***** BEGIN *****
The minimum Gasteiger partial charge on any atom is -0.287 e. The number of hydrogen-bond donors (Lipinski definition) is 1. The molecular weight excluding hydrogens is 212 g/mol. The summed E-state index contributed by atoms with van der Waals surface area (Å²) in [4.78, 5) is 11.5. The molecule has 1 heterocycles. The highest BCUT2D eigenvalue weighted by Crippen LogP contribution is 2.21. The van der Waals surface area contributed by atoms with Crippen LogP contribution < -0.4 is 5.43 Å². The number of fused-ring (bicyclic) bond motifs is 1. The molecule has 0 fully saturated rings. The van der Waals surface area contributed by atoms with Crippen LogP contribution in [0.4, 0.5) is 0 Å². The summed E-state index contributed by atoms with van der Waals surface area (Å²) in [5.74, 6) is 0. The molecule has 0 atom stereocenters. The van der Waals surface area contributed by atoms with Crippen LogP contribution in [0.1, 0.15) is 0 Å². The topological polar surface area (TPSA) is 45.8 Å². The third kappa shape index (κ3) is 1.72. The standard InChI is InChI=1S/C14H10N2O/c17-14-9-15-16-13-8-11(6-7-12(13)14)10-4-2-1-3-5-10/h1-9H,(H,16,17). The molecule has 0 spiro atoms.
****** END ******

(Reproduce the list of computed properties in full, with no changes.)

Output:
The minimum Gasteiger partial charge on any atom is -0.287 e. The number of hydrogen-bond donors (Lipinski definition) is 1. The molecular weight excluding hydrogens is 212 g/mol. The summed E-state index contributed by atoms with van der Waals surface area (Å²) in [4.78, 5) is 11.5. The molecule has 1 heterocycles. The highest BCUT2D eigenvalue weighted by Crippen LogP contribution is 2.21. The van der Waals surface area contributed by atoms with Crippen LogP contribution < -0.4 is 5.43 Å². The number of fused-ring (bicyclic) bond motifs is 1. The molecule has 0 fully saturated rings. The van der Waals surface area contributed by atoms with Crippen LogP contribution in [0.4, 0.5) is 0 Å². The summed E-state index contributed by atoms with van der Waals surface area (Å²) in [5.74, 6) is 0. The molecule has 0 atom stereocenters. The van der Waals surface area contributed by atoms with Crippen LogP contribution in [0.1, 0.15) is 0 Å². The topological polar surface area (TPSA) is 45.8 Å². The third kappa shape index (κ3) is 1.72. The standard InChI is InChI=1S/C14H10N2O/c17-14-9-15-16-13-8-11(6-7-12(13)14)10-4-2-1-3-5-10/h1-9H,(H,16,17). The molecule has 0 spiro atoms.